"So if you want to stop the danger of death, then you have to understand what is that Absolute Truth. Just like I have given already the example of sunshine. If you come to the sunshine, there is no darkness. But if you keep yourself within closed door, do not like to see the sunshine, that is your own choice. So everyone should try to come to the light. That is Vedic injunction: tamaso mā jyotir gamaya, means 'Do not remain in darkness; come to the light.' Light means knowledge, and darkness means ignorance. So every one of us now in the ignorance that we do not know 'What I am.' Everyone is in darkness in the concept of body. Ask anyone what you are. He will say, 'I am this body. I am Mr. Such-and-such,' 'I am Indian,' 'I am American.' This is all bodily description. And we have already discussed: this body is temporary, but I, the spirit soul, I am permanent. I have already experienced that I had my childhood body, I had my babyhood body, I had my boyhood body, youthhood body. I know it. But the bodies are no more existing, but I am existing. So therefore I am permanent, and the body is nonpermanent. Therefore it is said, nāsato vidyate bhāvaḥ: 'Permanency is not there in the body.' Nābhāvo vidyate sataḥ: 'And there is no annihilation of the permanent or the eternal.'

So this is... Kṛṣṇa, although He is the authority, still, He says that ubhayor api dṛṣṭaḥ antaḥ tu anayos tattva-darśibhiḥ. He says, 'All the tattva-darśī, the knower of the Absolute Truth, they know it very well, and they have decided like that.' The purpose is that we have to accept the experience of the tattva-darśī, of the seer of the Absolute Truth. That is knowledge. Our knowledge is imperfect because our senses are imperfect. Therefore we do not come to the right knowledge by exercising our senses. The idea is that we should accept the statement of Kṛṣṇa and the śāstra that we or I or you, we are spirit soul; we are permanent. And the body is not permanent. But we should be intelligent enough how we can get the condition of permanence. That is possible when you or I, we come to the platform of eternity. That is explained in another place of Śrīmad Bhagavad-gītā, bahavo jñāna-tapasā pūtā mad-bhāvam ādigacchati, like that. Means that 'Many persons, by cultivating knowledge and tapasya, jñāna-tapasā, pūtāḥ, became purified. They have got the same status like Me.' The same status means God is eternal, God is full of knowledge and God is full of bliss.

So we are all part and parcel of God. We are part and parcel of God; therefore we have got the same quality, just like a particle of gold has got the same quality as the big gold, and the small drop of seawater has got the same chemical composition as the large mass water. That God is sac-cid-ānanda-vigrahaḥ (Bs. 5.1), eternal, full of bliss and knowledge, we can also attain that stage by purifying ourself. That purificatory process is stated as jñāna-tapasā, means knowledge and austerity. We can come to the real knowledge of our existence by purifying ourself. The purificatory process we are introducing by this Kṛṣṇa consciousness movement. And the method is very simple: chanting Hare Kṛṣṇa mantra. The more you chant this mahā-mantra, or the transcendental vibration Hare Kṛṣṇa, you become purified. Then you can understand what you are. Then every one of us, we can understand that 'I am not this body. I am not American. I am not Indian. I am not Mexican. I am spirit soul.'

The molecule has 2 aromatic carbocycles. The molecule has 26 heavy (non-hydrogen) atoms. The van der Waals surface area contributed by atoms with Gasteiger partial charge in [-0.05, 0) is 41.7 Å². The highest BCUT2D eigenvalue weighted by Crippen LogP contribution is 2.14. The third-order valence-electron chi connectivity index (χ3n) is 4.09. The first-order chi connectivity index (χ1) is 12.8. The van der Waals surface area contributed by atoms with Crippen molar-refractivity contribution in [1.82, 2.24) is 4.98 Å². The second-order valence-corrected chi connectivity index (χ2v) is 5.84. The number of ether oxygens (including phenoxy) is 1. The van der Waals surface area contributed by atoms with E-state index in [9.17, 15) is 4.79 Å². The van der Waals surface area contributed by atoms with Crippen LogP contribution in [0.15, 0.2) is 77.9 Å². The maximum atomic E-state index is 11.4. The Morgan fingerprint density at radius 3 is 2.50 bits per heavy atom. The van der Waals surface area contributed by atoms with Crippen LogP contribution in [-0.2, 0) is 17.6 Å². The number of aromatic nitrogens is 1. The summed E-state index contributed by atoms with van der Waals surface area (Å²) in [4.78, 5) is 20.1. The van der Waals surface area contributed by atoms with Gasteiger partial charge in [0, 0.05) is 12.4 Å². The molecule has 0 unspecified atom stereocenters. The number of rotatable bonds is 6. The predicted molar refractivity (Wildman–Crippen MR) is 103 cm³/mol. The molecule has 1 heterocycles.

This stage is called brahma-bhūtaḥ, means self-realization. That is stated in the Bhagavad-gītā, brahma-bhūtaḥ prasannātmā (BG 18.54), means as soon as you are self-realized, you become jubilant. In the bodily concept of life we are always full of anxiety and morose. Yes. That is the material condition. But as soon as you realize yourself that you are not this body, you are different from this body, you become jubilant. Brahma-bhūtaḥ prasannātmā. This means as soon as one is self-realized, immediately he becomes happy, jubilant. And what is the symptom of becoming jubilant? That is also stated, na śocati na kāṅkṣati: 'He does not hanker after anything, neither he laments for any loss.' In the material condition we are in the platform of lamentation and hankering. Everyone is trying to possess something which he does not possess, and everyone is lamenting after losing his possession. These are the condition of the materialistic person. So Brahman realization, or self-realization, means no longer lamentation, no longer hankering."

(Srila Prabhupada Lecture, Mexico City, February 16, 1975)

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